Dr Kumar's theory about the lofted on-drive, which Sachin employs to great effect against spinners and fast bowlers alike, may have some merit. The anatomy professor, passionately fond of cricket since childhood, has never met Sachin in person. But as he watched the master blaster blaze away against the Australians in two back-to-back games in Sharjah last year, he spotted one cause for Sachin's nagging back problem. “I noticed Sachin's awkward footwork when he played the lofted on-drive, much like a golfer's tee-off. I told my friends that he was playing a shot which is bio-mechanically impossible and if he does not drop it from his repertoire, he could hurt the left knee joint,” recalls the doctor. Dr Kumar published his prognosis in a paper presented at the 46th National Conference of the Anatomical Society of India in Karad, Maharashtra, at least three months before the back problem began to plague Sachin.
Says he: “In executing the on-drive, the stress borne by the torso, hip, knee and ankle is stupendous because he swivels from a crouched stance to an outward spiral and erect posture. The right inter-vertebral ligaments of the lumbar region are stretched and ruptured, the inferior iliofemoral ligament of the left hip is likewise strained.” If the stroke is persisted with, adds Dr Kumar, “some damage is bound to happen in the left meniscular ligament of the knee”. Therefore, unless Tendulkar stops playing the lofted on-drive the way he does, the damage could spread from the right sacroiliac joint to the left one, the Mangalore-based expert warns.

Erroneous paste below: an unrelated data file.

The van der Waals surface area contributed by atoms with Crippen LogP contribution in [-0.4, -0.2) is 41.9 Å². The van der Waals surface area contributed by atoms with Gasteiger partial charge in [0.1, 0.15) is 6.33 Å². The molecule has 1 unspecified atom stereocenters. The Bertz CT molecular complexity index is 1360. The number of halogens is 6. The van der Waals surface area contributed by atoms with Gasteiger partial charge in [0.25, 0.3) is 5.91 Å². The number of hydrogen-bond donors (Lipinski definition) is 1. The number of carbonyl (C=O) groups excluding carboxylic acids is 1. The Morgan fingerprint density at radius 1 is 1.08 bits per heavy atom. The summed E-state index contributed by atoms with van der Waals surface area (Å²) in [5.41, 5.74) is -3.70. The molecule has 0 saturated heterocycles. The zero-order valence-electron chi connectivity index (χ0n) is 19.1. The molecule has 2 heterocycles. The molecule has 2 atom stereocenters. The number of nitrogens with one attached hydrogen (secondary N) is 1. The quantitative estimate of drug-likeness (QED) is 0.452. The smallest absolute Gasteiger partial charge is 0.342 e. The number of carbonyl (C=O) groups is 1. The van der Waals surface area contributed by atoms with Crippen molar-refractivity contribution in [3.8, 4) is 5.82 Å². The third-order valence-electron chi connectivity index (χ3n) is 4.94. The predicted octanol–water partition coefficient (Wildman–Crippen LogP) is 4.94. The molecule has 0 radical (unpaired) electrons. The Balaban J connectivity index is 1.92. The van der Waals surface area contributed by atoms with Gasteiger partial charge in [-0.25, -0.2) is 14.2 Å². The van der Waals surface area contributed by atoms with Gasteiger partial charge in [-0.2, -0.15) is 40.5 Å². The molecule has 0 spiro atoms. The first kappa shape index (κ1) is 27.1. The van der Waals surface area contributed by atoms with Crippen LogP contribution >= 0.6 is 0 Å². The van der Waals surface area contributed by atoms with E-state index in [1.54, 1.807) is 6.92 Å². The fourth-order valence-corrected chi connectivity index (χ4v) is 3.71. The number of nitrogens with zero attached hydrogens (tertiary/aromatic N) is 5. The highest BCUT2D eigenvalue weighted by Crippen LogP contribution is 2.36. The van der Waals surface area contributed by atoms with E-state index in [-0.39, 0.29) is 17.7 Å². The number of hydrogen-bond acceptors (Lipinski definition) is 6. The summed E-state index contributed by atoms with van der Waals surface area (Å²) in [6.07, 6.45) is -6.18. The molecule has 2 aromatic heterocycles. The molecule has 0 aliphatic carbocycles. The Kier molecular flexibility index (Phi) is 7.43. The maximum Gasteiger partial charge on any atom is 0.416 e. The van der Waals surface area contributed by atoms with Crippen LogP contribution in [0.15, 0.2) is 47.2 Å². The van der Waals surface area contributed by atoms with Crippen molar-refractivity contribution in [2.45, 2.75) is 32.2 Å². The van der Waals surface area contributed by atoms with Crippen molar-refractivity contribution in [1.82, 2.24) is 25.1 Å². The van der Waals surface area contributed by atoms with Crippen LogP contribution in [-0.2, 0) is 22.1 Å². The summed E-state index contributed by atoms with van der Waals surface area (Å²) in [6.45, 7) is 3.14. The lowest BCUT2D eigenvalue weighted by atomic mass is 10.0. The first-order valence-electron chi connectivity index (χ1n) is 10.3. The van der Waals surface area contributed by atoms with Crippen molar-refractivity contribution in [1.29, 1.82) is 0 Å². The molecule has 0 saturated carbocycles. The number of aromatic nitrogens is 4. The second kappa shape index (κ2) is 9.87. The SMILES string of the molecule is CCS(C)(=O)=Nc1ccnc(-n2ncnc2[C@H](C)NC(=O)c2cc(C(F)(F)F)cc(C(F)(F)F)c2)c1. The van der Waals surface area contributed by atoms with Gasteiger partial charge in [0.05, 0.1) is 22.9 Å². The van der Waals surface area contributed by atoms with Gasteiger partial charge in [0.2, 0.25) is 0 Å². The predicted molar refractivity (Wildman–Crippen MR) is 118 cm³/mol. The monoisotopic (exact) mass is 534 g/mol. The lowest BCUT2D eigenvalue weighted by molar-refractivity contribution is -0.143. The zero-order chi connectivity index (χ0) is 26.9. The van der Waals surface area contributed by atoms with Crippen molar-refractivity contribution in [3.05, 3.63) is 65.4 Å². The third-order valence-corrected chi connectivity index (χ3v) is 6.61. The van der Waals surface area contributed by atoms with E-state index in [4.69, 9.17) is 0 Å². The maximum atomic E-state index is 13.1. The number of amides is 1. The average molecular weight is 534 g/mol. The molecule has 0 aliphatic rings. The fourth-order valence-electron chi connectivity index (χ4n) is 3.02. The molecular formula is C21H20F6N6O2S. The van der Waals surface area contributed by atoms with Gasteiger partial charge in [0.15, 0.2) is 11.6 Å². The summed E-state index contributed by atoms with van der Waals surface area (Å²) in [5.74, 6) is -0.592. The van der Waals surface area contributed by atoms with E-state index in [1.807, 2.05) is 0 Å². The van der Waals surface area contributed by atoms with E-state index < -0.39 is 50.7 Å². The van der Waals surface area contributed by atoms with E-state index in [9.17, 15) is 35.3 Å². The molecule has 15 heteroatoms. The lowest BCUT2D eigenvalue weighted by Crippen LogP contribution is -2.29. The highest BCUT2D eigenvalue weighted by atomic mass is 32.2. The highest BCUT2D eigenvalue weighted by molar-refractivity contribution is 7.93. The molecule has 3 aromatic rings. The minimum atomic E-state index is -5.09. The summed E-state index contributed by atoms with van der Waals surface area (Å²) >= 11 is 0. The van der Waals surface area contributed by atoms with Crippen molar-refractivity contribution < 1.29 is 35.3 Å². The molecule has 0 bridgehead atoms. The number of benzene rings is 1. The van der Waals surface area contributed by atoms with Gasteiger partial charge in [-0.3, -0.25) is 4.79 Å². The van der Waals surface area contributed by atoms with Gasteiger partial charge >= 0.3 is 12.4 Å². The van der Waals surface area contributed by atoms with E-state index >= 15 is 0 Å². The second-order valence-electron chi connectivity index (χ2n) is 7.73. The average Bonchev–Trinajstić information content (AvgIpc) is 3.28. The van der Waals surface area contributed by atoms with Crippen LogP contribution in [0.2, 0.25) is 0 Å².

As for the inordinately heavy bat Tendulkar uses, the general consensus is that it must go immediately although at least one expert, Dr Joshi, isn't ready to hold Sachin's bat responsible for his back trouble. “Sachin's been using a heavy bat for the past 15 years. The problem seems more related to overuse of the back than the bat. And I don't think Sachin's problem has anything to do with his build either,” says the Mumbai doctor.
But veteran cricket columnist K.N. Prabhu doesn't buy that line. Says he: “It stands to reason that anyone who has a back problem should not lift heavy objects. Why does Tendulkar insist on using an undoubtedly heavy bat?” Former India off-spinner Erappalli Prasanna also blames Sachin's bat, citing it as a departure from the norm. “Sir Don Bradman used a light bat and still got an average of 99.96 because he was naturally talented. Clive Lloyd used a heavy bat, but then he was a 6'4” giant, which meant that the strain was distributed over his large frame,” he argues.